Murdoch and Anne realize that this will probably mean that, due to the conservation of plot, they will never meet and fall in love, so with a tearful farewell, they hit the button, saving humanity and ending the

Wait no there’s still A HUNDRED PAGES LEFT

Furthermore, they just hit the button that rendered the previous two hundred pages completely null and void.

Normally that would infuriate me but actually I was kind of fascinated. Why was there still so much book left?

Well, it seems that solving that problem just made room for another problem. There were hints in the previous timeline of some kind of illness going around that might be hazardous, but it was barely even a B-plot and neither I nor the characters gave it much attention. But with the really big crisis over and done with, that one comes to the forefront.

So I get to read the whole book over again. Great.

Well, again I was surprised and it wasn’t altogether that bad. Sure, the solution was almost exactly the same as the previous one, but they were able to skip a lot of stuff because they learned how to piggyback the time signal on itself from the future themselves who sent the signal stopping the end of the world.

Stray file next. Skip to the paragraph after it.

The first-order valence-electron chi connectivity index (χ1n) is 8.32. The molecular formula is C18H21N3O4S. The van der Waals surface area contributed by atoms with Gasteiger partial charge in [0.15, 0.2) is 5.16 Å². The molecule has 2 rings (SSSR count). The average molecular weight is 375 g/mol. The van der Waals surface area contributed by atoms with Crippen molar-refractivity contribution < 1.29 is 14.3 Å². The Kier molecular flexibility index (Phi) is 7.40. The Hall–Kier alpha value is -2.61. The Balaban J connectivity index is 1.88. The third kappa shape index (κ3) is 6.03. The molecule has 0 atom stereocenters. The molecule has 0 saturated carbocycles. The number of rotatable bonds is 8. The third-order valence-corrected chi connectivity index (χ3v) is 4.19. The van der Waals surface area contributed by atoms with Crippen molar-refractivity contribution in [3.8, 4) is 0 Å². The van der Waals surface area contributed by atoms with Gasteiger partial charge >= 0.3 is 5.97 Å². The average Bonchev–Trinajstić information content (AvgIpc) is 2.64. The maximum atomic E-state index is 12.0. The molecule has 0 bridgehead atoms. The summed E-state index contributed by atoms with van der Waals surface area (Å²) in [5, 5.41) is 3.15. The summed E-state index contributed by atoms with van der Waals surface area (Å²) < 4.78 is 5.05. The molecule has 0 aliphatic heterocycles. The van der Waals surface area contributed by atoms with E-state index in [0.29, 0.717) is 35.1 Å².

Temporal mechanics gives me a headache.

In timeline B Murdoch and Anne never meet in the way that they did in timeline A so they never start dating. Perhaps completely astonishingly, the book doesn’t do any of that “they recognize each other on a subconscious plane because their love transcended time” or any of that BS. They meet once or twice, Murdoch asks her out, she declines, and they get on with their lives.

Really, that was significantly more powerful than any heavy-handed knowing-each-other-despite-history-being-changed stuff that you see altogether too frequently in this kind of story. It was really tragic, I thought, because they were at one time happy together and now they weren’t and they didn’t even have the faintest inkling that they once were.

The problem this time is a plague. Some government agency or another had a satellite with germs on it that they were experimenting on, looking for cures and stuff. The satellite, in a one-in-a-billion chance, got hit by a small meteorite and came crashing to the Earth. One of the really virulent ones survived the burnup and is now loose on the population. Because this book is fiction and not the actual world of the 21st century, the governments of the world band together and find a vaccine for the plague, but it takes them months and already there are so many people infected that we’re going to lose a lot of people.

The result is that they encode all the data they need for the vaccine and send it back in time, saving the world twice in one book.

As a coda, we see a short scene where Murdoch and Anne meet on the street, much as they had in the very first timeline. Aww.

For such a long book, it really had the plot of a short story. Two short stories, really. The rest was all decently-written analysis of concepts and consequences and all that kind of fun stuff.